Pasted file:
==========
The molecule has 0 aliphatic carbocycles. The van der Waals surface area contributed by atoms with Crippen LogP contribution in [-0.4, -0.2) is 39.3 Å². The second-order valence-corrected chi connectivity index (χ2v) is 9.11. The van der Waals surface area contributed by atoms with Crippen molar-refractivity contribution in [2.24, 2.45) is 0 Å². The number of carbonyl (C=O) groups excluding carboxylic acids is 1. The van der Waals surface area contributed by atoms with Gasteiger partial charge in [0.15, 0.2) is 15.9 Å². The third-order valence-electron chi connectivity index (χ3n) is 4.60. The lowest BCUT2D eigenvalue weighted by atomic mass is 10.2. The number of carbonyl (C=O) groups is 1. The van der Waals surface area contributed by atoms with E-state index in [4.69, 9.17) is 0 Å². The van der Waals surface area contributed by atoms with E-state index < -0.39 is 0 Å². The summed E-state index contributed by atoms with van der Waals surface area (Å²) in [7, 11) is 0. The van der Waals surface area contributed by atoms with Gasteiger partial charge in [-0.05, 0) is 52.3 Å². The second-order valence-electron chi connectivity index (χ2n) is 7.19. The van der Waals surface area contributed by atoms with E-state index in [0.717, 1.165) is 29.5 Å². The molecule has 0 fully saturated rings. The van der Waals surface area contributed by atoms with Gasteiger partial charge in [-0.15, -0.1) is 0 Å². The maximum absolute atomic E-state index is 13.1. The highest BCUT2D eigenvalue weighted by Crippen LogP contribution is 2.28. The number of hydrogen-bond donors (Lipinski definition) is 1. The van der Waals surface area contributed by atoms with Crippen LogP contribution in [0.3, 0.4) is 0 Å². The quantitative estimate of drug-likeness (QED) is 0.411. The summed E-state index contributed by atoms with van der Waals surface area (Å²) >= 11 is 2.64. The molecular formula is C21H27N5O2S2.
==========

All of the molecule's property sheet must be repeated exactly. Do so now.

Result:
The molecule has 0 aliphatic carbocycles. The van der Waals surface area contributed by atoms with Crippen LogP contribution in [-0.4, -0.2) is 39.3 Å². The second-order valence-corrected chi connectivity index (χ2v) is 9.11. The van der Waals surface area contributed by atoms with Crippen molar-refractivity contribution in [2.24, 2.45) is 0 Å². The number of carbonyl (C=O) groups excluding carboxylic acids is 1. The van der Waals surface area contributed by atoms with Gasteiger partial charge in [0.15, 0.2) is 15.9 Å². The third-order valence-electron chi connectivity index (χ3n) is 4.60. The lowest BCUT2D eigenvalue weighted by atomic mass is 10.2. The number of carbonyl (C=O) groups is 1. The van der Waals surface area contributed by atoms with E-state index in [4.69, 9.17) is 0 Å². The van der Waals surface area contributed by atoms with E-state index < -0.39 is 0 Å². The summed E-state index contributed by atoms with van der Waals surface area (Å²) in [7, 11) is 0. The van der Waals surface area contributed by atoms with Gasteiger partial charge in [-0.05, 0) is 52.3 Å². The second-order valence-electron chi connectivity index (χ2n) is 7.19. The van der Waals surface area contributed by atoms with E-state index in [0.717, 1.165) is 29.5 Å². The molecule has 0 fully saturated rings. The van der Waals surface area contributed by atoms with Gasteiger partial charge in [-0.15, -0.1) is 0 Å². The maximum absolute atomic E-state index is 13.1. The highest BCUT2D eigenvalue weighted by Crippen LogP contribution is 2.28. The number of hydrogen-bond donors (Lipinski definition) is 1. The van der Waals surface area contributed by atoms with Crippen LogP contribution in [0.3, 0.4) is 0 Å². The quantitative estimate of drug-likeness (QED) is 0.411. The summed E-state index contributed by atoms with van der Waals surface area (Å²) >= 11 is 2.64. The molecular formula is C21H27N5O2S2.